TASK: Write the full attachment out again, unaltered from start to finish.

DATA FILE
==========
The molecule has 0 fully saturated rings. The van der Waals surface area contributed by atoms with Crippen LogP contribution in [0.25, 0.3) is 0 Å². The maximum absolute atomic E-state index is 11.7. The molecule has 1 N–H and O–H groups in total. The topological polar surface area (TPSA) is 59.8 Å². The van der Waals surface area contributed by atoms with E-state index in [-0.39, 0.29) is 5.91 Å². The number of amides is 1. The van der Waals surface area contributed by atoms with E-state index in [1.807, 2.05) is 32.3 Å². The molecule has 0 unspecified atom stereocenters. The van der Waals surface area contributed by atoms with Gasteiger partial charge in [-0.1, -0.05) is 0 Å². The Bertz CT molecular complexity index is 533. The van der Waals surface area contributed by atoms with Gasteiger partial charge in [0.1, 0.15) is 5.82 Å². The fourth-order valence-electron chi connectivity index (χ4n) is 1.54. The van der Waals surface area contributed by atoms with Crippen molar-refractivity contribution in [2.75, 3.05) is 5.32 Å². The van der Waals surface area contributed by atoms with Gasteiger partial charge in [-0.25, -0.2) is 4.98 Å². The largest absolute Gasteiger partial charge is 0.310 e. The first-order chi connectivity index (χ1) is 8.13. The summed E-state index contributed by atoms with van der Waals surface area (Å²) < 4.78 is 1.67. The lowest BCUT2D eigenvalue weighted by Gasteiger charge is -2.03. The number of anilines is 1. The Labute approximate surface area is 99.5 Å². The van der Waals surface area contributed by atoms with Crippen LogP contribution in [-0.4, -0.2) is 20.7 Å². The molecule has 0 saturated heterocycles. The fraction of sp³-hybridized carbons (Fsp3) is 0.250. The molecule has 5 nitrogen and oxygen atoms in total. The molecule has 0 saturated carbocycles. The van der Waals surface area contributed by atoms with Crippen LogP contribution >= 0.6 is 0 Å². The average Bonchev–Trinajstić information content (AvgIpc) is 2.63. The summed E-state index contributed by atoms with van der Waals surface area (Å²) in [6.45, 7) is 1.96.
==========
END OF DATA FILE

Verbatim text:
The molecule has 0 fully saturated rings. The van der Waals surface area contributed by atoms with Crippen LogP contribution in [0.25, 0.3) is 0 Å². The maximum absolute atomic E-state index is 11.7. The molecule has 1 N–H and O–H groups in total. The topological polar surface area (TPSA) is 59.8 Å². The van der Waals surface area contributed by atoms with E-state index in [-0.39, 0.29) is 5.91 Å². The number of amides is 1. The van der Waals surface area contributed by atoms with E-state index in [1.807, 2.05) is 32.3 Å². The molecule has 0 unspecified atom stereocenters. The van der Waals surface area contributed by atoms with Gasteiger partial charge in [-0.1, -0.05) is 0 Å². The Bertz CT molecular complexity index is 533. The van der Waals surface area contributed by atoms with Gasteiger partial charge in [0.1, 0.15) is 5.82 Å². The fourth-order valence-electron chi connectivity index (χ4n) is 1.54. The van der Waals surface area contributed by atoms with Crippen molar-refractivity contribution in [2.75, 3.05) is 5.32 Å². The van der Waals surface area contributed by atoms with Gasteiger partial charge in [-0.25, -0.2) is 4.98 Å². The largest absolute Gasteiger partial charge is 0.310 e. The first-order chi connectivity index (χ1) is 8.13. The summed E-state index contributed by atoms with van der Waals surface area (Å²) < 4.78 is 1.67. The lowest BCUT2D eigenvalue weighted by Gasteiger charge is -2.03. The number of anilines is 1. The Labute approximate surface area is 99.5 Å². The van der Waals surface area contributed by atoms with Crippen LogP contribution in [-0.4, -0.2) is 20.7 Å². The molecule has 0 saturated heterocycles. The fraction of sp³-hybridized carbons (Fsp3) is 0.250. The molecule has 5 nitrogen and oxygen atoms in total. The molecule has 0 saturated carbocycles. The van der Waals surface area contributed by atoms with Crippen LogP contribution >= 0.6 is 0 Å². The average Bonchev–Trinajstić information content (AvgIpc) is 2.63. The summed E-state index contributed by atoms with van der Waals surface area (Å²) in [6.45, 7) is 1.96.